Wonder Woman 27, "Rise of the Olympian, part 2: A sense of loss" (Simone/Lopresti; DC)

...Yes. Well.

OK, I would like to make one thing perfectly clear: I am not a continuity wonk. I absolutely am not. As long as you give me good character and good story and enough to enjoy that particular tale, I could give a rat's ass. But this issue is so problematic on those grounds that I couldn't help but notice.

The story itself is simple enough. Nemesis, Etta Candy, Cassie and Donna all team up to rescue Diana from the situation in which Genocide left her. Genocide took Diana's lasso of truth, which in fact has more powers than that -- and for anyone who was paying attention, way back in the Captain Nazi story arc, this won't be a surprise. In the meantime, Athena seems to be dying or fading away, and Zeus takes the opportunity unleash his master plan ... and therein lies the continuity weirdness.

The roots of this weirdness go back to Amazons Attack and Countdown, with incidental involvement from DC Universe 0. At the end of Amazons Attack, the Amazons are dispersed through the world, and their memories removed by Circe. Except ... it turned out that "Circe" was really Granny Goodness, operating an apparently quite long range plan to get rid of Amazonian opposition prior to Final Crisis. As far as we can tell from Amazons Attack and Countdown, the Olympian gods had already been taken prisoner by the New gods before the Amazons were dispersed. The Olympian gods were gone for a very long time, even in DC universe time, before they got rescued by Mary Marvel as she started steppin' to the bad side. They shouldn't know what happened to the Amazons. By all rights, all they will know is that the Amazons have disappeared. (Yes, Zeus says "They will not remember. They have been altered, as have we," just before he recalls the Amazons. But how does he know any of that? Why would he? And how have they been "altered", anyway?) Yet the Olympians have been prepositioned, ready to take the place of the Amazons, way back in DC Universe 0, before we knew that the Olympian gods hadn't yet ocme back from ... wherever it was that they were. So Zeus has clearly had a very long term plan, based largely on information that he couldn't have had, gathered during a time when he was, as far as can be told, possibly not in this universe at all. How does that work?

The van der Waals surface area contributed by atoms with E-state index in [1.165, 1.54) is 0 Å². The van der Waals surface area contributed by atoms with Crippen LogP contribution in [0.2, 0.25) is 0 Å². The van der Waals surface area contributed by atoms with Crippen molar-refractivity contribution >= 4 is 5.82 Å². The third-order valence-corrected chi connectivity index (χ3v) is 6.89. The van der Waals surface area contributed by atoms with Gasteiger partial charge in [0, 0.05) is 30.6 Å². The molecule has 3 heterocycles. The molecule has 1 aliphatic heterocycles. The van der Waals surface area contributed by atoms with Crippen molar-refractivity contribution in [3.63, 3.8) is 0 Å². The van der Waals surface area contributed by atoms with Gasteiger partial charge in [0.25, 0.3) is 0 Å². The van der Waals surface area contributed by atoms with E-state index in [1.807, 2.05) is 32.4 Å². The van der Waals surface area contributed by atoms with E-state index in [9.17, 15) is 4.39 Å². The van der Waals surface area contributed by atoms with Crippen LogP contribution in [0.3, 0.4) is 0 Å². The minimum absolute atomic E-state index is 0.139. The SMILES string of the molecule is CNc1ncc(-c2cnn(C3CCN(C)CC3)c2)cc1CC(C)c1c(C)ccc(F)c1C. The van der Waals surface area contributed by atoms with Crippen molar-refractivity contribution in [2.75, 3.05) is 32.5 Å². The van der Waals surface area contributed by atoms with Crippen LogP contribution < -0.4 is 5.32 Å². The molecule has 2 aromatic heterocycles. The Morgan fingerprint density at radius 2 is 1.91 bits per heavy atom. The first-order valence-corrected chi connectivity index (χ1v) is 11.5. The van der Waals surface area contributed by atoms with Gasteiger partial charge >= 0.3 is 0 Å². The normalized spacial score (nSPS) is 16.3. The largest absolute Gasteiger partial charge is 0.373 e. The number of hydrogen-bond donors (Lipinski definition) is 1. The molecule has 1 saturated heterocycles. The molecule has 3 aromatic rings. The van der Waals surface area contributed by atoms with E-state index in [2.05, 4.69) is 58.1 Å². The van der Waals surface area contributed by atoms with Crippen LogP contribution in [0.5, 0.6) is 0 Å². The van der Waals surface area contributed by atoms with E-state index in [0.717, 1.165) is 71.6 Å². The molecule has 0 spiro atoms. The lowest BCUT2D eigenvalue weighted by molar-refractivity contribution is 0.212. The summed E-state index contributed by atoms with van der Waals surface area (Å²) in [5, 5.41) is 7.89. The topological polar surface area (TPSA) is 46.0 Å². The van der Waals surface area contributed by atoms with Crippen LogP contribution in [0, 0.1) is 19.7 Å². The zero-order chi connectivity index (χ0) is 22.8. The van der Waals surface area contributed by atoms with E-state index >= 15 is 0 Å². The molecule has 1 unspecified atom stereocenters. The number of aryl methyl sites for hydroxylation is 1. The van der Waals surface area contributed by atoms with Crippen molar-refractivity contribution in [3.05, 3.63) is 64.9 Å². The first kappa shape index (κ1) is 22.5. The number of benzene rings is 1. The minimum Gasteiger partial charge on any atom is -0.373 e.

Recommended, on the whole, but very confusing. The issue taken on its own is really pretty good, as long as you can ignore the really intrusive continuity questions. And I assume that the end of this arc will also go some way to explaining why the Olympian gods didn't do anything with Final Crisis; however intervention-phobic they may be -- and they rather clearly aren't -- having so many humans taken over by antilife is the sort of thing you'd expect to bring them out. Plus, a chance to do battle against the New Gods that imprisoned them; you'd think they'd have to be held back from that.


Anna Mercury 5 of 5 (Warren Ellis/Facundo Percio; Avatar): Anna vs. a giant cannon. Anna versus a giant cannon. Oh, and incidentally, the entire military of New Ataraxia. Seriously, people, as your big fight comix big fight goes, there's pretty much nothing about this that isn't utterly awesome. Highly recommended.

Manhunter 38, "Some Years later: Family business" (Andreyko/Gaydos, Calero; DC): In which Kate goes up against the Sweeney Todd-possessed Bones and Mrs Lovett during her son's graduation party, of all places. And in which Kate handles the issue of Ramsay wanting to be a superhero in pretty much exactly the way you think she will. The issue ends with a blurb on the DC Nation page that notes that the character will be back in 2009, so I'd imagine she'll be shifted to other DCU titles as desired. A nice way to go out. Recommended.

Detective Comics 852, "Last Rites: Faces of Evil: Hush: Reconstruction" (Dini/Nguyen; DC): In which we see what happened to Hush after "The Heart of Hush". Basically, he roams the world, reaping the benefits both of having Bruce Wayne's face, and of Bruce having disappeared after "RIP" (about which, of course, he knows nothing useful). It's a nice little setup for the next issue of Batman, in which we get to see what happens when Hush and Catwoman meet. Given what he did to Selina Kyle during the "Heart of Hush" it ought to be very interesting indeed. (I assume that Catwoman's issue is also going to be a "Faces of Evil" issue.)

Runaways: Dead End Kids (Joss Whedon/Michael Ryan; Marvel, trade paperback edition):

So it only took, what, two years and change for these six issues to meander out?